Radhika Gajjala, Bowling Green State University

(Global) Digital Humanities and Subalternity: Questions and Provocations | Friday, April 8th 1:30-2:30pm

Digital archives of subalternity are being built in corporate media and popular culture and through philanthropy 2.0 - without proper investigation into subaltern histories and contexts or any form of subaltern participation.

If digital humanities is a scramble to digitize and organize information, the popular, commercial and NGO based renderings of the digital subaltern should matter very much for projects ranging from digital history collections, cultural archives and big data. Popular culture and media are indeed considered part of such informational archive but don’t always include commercial/marketing platforms that become used as representations of authentic subalternity even as in actuality they are selectively staged. Add to this mix the interactivity of web 2.0 and gamification and we have social justice projects that emerge in digital contexts in the hopes of connecting the haves and have-nots in digital giving and sharing. A central issue for my presentation is to ask –“What does it mean to build a humanities database of subaltern contemporary lives?” In an emerging formation of digital humanities that is strongly practice based and in which everything is about “data” which in turn is a capital asset, how do we raise the question of “the subaltern citizen”? Should we?

Hoyt Long, University of Chicago

Turbulent Flow: A Computational Model of World Literature | Saturday, April 9th 9:45-10:45am

As the field of computational humanities has grown over the past decade, it has also begun to catch on in places other than English departments. Yet similar to how theoretical paradigms have moved through the US academy in the past, computational methods for the study of literature and culture appear to be spreading outward from English departments (where digital archives and tools have been more plentiful) to area studies and other departments (where scholars are again in the position of having to catch up). For the latter group, it has become increasingly important to ask whether these methods merely reinforce existing knowledge hierarchies, or if they offer new opportunities for comparative approaches. This paper reflects on this question by presenting one version of what a computationally inflected comparative approach might look like. Using the case of “stream of consciousness” technique, it shows how we might begin to model the diffusion of such global literary forms across languages, thus putting computational methods into deeper conversation with area studies concerns and problems of cultural difference. In addition, the paper insists that computation is not a means to an end, or to a single conception of world literature, but is a way to provide new perspective on existing models, both quantitative and qualitative, of how texts circulate in the world.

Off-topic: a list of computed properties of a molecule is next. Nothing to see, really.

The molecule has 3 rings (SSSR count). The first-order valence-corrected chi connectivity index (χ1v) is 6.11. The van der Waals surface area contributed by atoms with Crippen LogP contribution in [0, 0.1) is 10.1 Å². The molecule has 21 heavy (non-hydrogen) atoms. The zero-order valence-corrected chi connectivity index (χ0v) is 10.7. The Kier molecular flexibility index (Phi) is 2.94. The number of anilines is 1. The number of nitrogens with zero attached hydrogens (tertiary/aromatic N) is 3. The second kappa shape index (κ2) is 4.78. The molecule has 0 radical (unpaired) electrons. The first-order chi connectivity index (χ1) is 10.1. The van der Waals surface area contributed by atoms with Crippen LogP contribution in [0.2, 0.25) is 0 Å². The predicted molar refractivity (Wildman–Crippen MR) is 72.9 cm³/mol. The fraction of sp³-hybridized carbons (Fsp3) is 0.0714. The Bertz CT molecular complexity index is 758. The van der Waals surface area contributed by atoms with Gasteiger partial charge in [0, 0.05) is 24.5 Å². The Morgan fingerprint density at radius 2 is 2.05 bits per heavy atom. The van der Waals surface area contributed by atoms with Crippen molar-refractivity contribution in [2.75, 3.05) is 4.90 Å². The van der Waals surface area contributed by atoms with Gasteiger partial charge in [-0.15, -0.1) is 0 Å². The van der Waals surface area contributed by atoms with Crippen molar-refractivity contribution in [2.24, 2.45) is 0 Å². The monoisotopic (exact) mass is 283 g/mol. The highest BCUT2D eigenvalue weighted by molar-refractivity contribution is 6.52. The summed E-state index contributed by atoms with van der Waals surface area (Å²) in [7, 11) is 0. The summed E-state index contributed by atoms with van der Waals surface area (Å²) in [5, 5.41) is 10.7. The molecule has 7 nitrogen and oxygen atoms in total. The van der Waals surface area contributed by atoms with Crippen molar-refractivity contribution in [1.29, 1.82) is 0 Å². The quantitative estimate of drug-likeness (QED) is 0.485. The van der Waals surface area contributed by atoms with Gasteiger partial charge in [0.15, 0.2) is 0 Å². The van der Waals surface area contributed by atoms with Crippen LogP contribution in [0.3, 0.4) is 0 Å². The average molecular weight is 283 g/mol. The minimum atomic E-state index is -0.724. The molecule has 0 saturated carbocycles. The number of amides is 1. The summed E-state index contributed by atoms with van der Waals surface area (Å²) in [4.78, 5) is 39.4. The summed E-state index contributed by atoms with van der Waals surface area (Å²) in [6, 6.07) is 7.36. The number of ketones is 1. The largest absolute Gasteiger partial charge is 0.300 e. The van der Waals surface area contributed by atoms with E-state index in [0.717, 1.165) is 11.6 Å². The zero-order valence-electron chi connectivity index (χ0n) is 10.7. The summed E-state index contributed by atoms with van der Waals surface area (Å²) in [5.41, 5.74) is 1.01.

Alex Gil, Columbia University

Minimal Computing and the Borders of the New Republic of Letters | Saturday, April 9th 3:30-4:30pm

How is humanistic knowledge in digital environments produced in the second decade of the 21st century? Who owns it? Who benefits from it? In this talk I will try to answer those questions by strategically collapsing the distinction between digital humanities, pirate libraries and private vendors. Given that we're not likely to like the answer I have to give, I will propose some possible responses to our current dispensation based on our experiences with plain text and minimal computing practices in some of our recent projects: the why (a performance of transnationality and minimality) and the how (static site generation and github). Through a reading of Ernesto Oroza's "Architecture of Necessity," I will further argue that minimal computing presents us with the ideal meeting point between form and use in a border-crossing humanities at the moment where we fight for the very conditions of our digital knowledge production.

Dorothy Kim, Vassar College

Lessons from Global, Pre-Modern, Jewish Digital Humanities | Saturday, April 9th 5-6pm

In Antoinette Burton’s collection Archive Stories: Facts, Fiction, and the Writing of History, she writes that “all archives are figured” and that the underlying issue at stake in the volume is that “objectivity associated with the traditional archive pose a challenge which must be met in part by telling stories about its provenance, its histories, its effect on its users, and above all, its power to shape all the narratives which are to be ‘found’ there.” My talk today will consider how archive stories work within a global, pre-modern Jewish digital humanities ecosystem. In particular, if the pre-modern, global Jewish diaspora functions as a minority culture globally, what are the stakes and the lessons that can be gleaned with fixed documentary archives in creating a global historical past? How do minority histories get figured and how does working in a pre-modern global past help show both the affordances and pitfalls of “figuring” a polyvocal, multicultural global past? How does the Anglo-centric bent of contemporary digital humanities help and/or hinder the multicultural, multicultural, multi-directional, and multilingual qualities of these archives? In particular, I will discuss what the Cairo Genizah project has done to open up issues related to pre-modern global African histories—in conjunction with the manuscript archives of Mali and the deep manuscript histories and continuous Ge’ez archives of Ethiopia.

Featured MSU Speakers

Amy DeRogatis, MSU Department of Religious Studies

Bobby Smiley, MSU Libraries

Mohammad Khalil, MSU Department of Religous Studies and Muslim Studies Program

Charles Keith, MSU Department of History

Candace Keller, MSU Department of Art, Art History, and Design